Letters 195


Cynthia O. Anyanwu, BS,a,b and Jules B. Lipoff, MDa Department of Dermatology, University of Pennsylvania, Philadelphiaa; and Georgetown University School of Medicine, Washington, District of Columbiab Funding sources: None. Conflicts of interest: None declared. Correspondence to: Jules B. Lipoff, MD, Department of Dermatology, University of Pennsylvania, Penn Presbyterian Medical Center, Medical Arts Bldg, Suite 106, 51 N 39 St, Philadelphia, PA 19104 E-mail: [email protected] REFERENCES 1. Accetta P, Accetta J, Kostecki J. The use of digital cameras by US dermatologists. J Am Acad Dermatol. 2013;69:837-838. 2. Hubbard VG, Goddard DJ, Walker SL. An online survey of the use of digital cameras by members of the British Association of Dermatologists. Clin Exp Dermatol. 2009;34:492-494. 3. Kunde L, McMeniman E, Parker M. Clinical photography in dermatology: ethical and medico-legal considerations in the age of digital and smartphone technology. Australas J Dermatol. 2013;54:192-197.


Mohs micrographic surgery in the treatment of trichilemmal carcinoma: The Mayo Clinic experience To the Editor: Trichilemmal carcinoma is a rare cutaneous adnexal tumor of the outer root sheath. A majority of the reported cases arise in the sun-exposed, hair-bearing anatomic sites of older Caucasians.1 Clinically, trichilemmal carcinomas are unremarkable solitary papules that often resemble

basal cell carcinomas.1 Histologically, they often exhibit lobular proliferation of atypical, glycogenheavy clear cells lacking mucin and palisading around a follicular unit.1 Although historical data suggest benign clinical courses of these tumors, recent literature implies a locoregionally aggressive course and even metastatic potential after wide local excision.2 Wide local excision is the usual therapeutic modality, and radical resection with neck dissection and postoperative radiotherapy for high-risk cases has been suggested. Mohs micrographic surgery (MMS) has been successfully used for an increasing variety of nonmelanoma skin cancers. Although cases and a review of MMS utility for trichilemmal carcinomas are available,3-6 we report the largest series of trichilemmal carcinomas treated with MMS to our knowledge. Approval for this study was obtained from the Mayo Clinic Institutional Review Board. We identified all trichilemmal carcinomas from 2002 to 2014 from the Mayo Clinic electronic pathology database. Two board-certified dermatopathologists (T. L. H. and M. J. C.) reviewed the original histopathology slides. Trichilemmomas, trichoblastomas, and trichoblastic carcinomas were excluded. For all patients with a confirmed trichilemmal carcinoma, the following data were collected from clinic notes and operative reports: age at diagnosis, gender, race, anatomic location of tumor, tumor size, treatment modality, recurrence, metastasis, death caused by disease, and follow-up duration. Only trichilemmal carcinomas treated with MMS were included. Seven cases of trichilemmal carcinoma treated with MMS were identified, and all clinical data were reviewed. The average age of diagnosis was 70 years. All 7 cases were located on the head and neck, with 3 of 7 (43%) located around the ear. There was a strong male predominance with the male to female ratio being 5:2. All patients were Caucasian. Average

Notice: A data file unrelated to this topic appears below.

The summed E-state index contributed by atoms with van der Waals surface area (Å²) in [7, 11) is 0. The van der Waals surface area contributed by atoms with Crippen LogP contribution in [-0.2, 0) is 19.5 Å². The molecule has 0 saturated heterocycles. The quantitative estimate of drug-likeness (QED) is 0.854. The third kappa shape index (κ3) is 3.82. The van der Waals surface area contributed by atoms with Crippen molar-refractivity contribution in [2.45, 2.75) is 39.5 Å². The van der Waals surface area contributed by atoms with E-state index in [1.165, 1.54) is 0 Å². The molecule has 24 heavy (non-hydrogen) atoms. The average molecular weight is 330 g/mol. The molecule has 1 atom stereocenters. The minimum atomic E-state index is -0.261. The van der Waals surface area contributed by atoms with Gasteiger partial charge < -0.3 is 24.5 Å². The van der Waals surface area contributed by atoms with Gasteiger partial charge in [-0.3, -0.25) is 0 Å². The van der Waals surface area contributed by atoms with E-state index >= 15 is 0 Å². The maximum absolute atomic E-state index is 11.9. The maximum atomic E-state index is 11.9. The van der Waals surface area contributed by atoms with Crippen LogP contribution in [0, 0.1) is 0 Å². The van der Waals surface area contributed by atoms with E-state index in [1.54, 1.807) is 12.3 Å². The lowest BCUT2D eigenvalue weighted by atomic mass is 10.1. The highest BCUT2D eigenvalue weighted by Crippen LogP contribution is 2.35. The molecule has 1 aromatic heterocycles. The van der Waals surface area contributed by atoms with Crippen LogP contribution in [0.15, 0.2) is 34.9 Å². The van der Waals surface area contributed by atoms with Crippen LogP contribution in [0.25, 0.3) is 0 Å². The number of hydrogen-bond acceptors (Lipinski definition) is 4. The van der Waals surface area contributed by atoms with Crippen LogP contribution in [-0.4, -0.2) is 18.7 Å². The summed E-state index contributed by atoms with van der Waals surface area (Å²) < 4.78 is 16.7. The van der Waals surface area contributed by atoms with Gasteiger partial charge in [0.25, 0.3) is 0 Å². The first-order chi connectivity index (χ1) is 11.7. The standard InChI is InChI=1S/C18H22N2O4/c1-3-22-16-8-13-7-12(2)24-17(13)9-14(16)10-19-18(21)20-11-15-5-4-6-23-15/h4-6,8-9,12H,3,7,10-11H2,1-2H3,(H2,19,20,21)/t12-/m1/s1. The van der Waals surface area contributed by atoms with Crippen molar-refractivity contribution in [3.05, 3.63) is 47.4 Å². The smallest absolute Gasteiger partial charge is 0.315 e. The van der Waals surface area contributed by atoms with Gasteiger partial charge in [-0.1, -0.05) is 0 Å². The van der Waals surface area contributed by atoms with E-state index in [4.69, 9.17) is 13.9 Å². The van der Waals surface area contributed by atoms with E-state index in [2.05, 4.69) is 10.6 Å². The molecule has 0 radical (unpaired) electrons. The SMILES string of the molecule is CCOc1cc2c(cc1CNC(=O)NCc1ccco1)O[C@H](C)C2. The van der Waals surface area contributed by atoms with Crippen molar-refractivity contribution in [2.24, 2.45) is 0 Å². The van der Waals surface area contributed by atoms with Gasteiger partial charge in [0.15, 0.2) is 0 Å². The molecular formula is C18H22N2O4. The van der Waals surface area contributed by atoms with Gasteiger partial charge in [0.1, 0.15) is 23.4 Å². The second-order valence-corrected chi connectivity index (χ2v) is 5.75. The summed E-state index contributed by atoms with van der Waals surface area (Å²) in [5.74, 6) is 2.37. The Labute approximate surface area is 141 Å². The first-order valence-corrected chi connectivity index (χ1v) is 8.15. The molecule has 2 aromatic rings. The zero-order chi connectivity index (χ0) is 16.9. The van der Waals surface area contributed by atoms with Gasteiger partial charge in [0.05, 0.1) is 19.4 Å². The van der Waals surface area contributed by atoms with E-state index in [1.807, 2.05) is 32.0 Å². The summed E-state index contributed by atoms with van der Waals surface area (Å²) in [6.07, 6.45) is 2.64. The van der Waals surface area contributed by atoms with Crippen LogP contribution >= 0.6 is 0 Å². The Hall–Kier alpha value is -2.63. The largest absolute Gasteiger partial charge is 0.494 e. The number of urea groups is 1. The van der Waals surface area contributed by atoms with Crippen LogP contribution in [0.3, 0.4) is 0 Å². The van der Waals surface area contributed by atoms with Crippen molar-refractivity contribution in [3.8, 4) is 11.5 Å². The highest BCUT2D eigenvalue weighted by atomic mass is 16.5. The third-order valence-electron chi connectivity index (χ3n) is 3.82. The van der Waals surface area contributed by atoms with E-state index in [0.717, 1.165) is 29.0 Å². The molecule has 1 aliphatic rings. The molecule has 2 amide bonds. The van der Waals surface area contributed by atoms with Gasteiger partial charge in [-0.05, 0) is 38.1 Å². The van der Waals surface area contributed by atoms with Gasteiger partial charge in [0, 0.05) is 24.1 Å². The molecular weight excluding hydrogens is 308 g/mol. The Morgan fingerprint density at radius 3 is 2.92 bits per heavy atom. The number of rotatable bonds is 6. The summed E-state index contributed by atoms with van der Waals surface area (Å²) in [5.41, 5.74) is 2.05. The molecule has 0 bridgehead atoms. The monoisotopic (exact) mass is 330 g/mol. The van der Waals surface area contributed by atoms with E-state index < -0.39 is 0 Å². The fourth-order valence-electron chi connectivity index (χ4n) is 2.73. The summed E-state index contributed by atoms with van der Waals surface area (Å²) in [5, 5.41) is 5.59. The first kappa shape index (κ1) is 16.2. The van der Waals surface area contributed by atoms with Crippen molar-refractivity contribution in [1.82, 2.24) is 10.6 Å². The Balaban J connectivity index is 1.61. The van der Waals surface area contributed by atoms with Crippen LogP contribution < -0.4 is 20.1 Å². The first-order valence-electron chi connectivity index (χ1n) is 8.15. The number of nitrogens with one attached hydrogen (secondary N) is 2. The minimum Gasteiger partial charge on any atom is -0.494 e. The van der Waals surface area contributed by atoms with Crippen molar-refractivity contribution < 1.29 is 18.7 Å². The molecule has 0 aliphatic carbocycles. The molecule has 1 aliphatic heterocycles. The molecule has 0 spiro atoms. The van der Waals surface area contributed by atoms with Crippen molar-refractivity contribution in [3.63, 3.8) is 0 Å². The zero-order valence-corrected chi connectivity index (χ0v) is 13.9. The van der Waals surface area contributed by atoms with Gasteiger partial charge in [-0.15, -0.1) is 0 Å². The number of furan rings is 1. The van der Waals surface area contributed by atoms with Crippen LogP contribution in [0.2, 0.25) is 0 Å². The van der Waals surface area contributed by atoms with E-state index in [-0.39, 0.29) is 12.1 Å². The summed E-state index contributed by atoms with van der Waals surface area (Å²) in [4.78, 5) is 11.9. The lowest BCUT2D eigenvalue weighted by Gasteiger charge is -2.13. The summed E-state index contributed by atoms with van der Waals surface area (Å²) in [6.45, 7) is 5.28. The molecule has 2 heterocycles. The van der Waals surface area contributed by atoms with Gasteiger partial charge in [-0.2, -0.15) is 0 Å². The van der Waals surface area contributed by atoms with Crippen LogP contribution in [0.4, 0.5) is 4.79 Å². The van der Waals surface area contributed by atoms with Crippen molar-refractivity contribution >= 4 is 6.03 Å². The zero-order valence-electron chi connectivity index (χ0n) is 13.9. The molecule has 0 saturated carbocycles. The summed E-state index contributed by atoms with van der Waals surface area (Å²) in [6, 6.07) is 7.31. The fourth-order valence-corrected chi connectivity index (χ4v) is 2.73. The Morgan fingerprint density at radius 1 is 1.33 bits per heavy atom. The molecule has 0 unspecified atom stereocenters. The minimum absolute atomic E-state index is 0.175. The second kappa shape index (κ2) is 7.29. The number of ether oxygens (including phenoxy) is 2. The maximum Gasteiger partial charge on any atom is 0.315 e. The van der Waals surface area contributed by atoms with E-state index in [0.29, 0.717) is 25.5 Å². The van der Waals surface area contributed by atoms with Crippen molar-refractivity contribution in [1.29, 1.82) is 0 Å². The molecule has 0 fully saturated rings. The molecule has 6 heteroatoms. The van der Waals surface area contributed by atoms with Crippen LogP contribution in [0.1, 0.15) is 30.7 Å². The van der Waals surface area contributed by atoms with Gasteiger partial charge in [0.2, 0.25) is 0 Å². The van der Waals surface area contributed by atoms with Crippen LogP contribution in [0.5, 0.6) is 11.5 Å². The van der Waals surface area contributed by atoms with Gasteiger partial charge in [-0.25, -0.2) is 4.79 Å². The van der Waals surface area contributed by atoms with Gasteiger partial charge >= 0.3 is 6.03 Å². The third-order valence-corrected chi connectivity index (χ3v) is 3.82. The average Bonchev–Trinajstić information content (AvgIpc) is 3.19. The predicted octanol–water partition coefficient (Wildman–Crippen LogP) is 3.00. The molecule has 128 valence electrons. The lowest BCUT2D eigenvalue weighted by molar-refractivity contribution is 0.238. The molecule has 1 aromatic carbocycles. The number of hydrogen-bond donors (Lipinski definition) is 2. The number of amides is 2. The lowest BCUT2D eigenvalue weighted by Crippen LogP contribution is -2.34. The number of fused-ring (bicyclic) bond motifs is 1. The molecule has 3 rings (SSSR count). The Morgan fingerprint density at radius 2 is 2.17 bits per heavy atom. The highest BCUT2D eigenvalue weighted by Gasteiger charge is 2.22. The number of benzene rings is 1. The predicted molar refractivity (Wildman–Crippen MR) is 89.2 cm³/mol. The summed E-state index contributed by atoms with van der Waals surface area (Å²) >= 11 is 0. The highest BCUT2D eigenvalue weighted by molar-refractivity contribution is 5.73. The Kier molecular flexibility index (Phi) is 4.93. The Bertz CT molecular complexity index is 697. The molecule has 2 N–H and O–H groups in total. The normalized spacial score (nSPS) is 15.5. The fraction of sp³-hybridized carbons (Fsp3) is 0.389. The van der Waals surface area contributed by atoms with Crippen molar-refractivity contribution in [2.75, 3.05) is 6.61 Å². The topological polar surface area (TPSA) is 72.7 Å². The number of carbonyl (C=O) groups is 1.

Table I. Trichilemmal carcinomas treated with Mohs micrographic surgery at Mayo Clinic between 2002 and 2014 Case no. Age, y Gender Race

1 2 3 4 5 6 7

69 58 71 72 59 67 93



Anatomic site

Nasal dorsum Right ear Vertex scalp Left retroauricular Forehead Left cheek Right preauricular

Preoperative size, cm

0.5 1.0 2.4 2.8 2.0 2.0

3 3 3 3 3 3 e

Patient 7: treated at outside Mohs micrographic surgery facility. Patient 5: defect to periosteum. F, Female; M, male; W, white.

0.6 1.0 2.5 1.9 3.0 0.8

Postoperative size, cm

No. of Mohs stages

Follow-up, mo

3 3 3 3 3 3 e

1 2 1 1 3 1 e

4 56 13 37 50 19 12

0.6 2.6 2.2 3.2 2.7 3.1

0.7 2.0 3.0 2.1 3.5 1.6

Recurrence Metastasis

No No No No No No No

No No No No No No No


196 Letters